Date Thesis Awarded
Honors Thesis -- Access Restricted On-Campus Only
Bachelors of Arts (BA)
A push for evidence-based decision making in the field of international
development –including maternal and child nutrition— has sparked a “data
revolution.” Researchers in the developed world have generated vast amounts of
open source data under the assumption that because of the breadth of Internet
access across the globe, anyone and everyone will utilize the data. And yet, in
developing countries, policy and practice remains largely uninformed by such
evidence. This gap between data supply and data demand is a market failure that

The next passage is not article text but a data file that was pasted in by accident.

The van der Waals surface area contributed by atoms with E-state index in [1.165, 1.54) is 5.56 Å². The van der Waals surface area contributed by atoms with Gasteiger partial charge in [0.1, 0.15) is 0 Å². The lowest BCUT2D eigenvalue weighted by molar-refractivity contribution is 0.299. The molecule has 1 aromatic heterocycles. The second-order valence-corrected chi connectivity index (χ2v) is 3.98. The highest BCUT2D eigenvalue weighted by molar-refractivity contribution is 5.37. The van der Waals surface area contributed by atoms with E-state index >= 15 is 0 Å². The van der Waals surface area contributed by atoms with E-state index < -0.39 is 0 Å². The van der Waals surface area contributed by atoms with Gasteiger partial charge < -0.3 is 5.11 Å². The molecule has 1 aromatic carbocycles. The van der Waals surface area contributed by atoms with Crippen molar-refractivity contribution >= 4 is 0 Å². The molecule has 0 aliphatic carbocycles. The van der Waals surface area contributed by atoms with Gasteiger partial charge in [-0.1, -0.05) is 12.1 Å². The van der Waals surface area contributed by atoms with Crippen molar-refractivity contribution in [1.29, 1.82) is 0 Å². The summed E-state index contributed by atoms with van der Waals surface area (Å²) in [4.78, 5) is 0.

not only reflects systemic power dynamics, but also perpetuates under-informed
policy and practice. Through an in-depth survey with 42 nutrition
policymakers and practitioners involved in the Scaling Up Nutrition (SUN)
movement in Uganda, this study examines the constraints and incentives that such
decision makers face to using evidence in their work. This paper seeks to mitigate
the effects of marginalization by increasing critical thought and action between
researchers and decision makers, a key prerequisite for social change. We present
recommendations for inclusive data dissemination strategies in the hopes of
improving evidence uptake across the developing world.
Mahoney, Emily, "Evidence Uptake among International Nutrition Actors: A Case Study in Uganda" (2015). Undergraduate Honors Theses. William & Mary. Paper 160.
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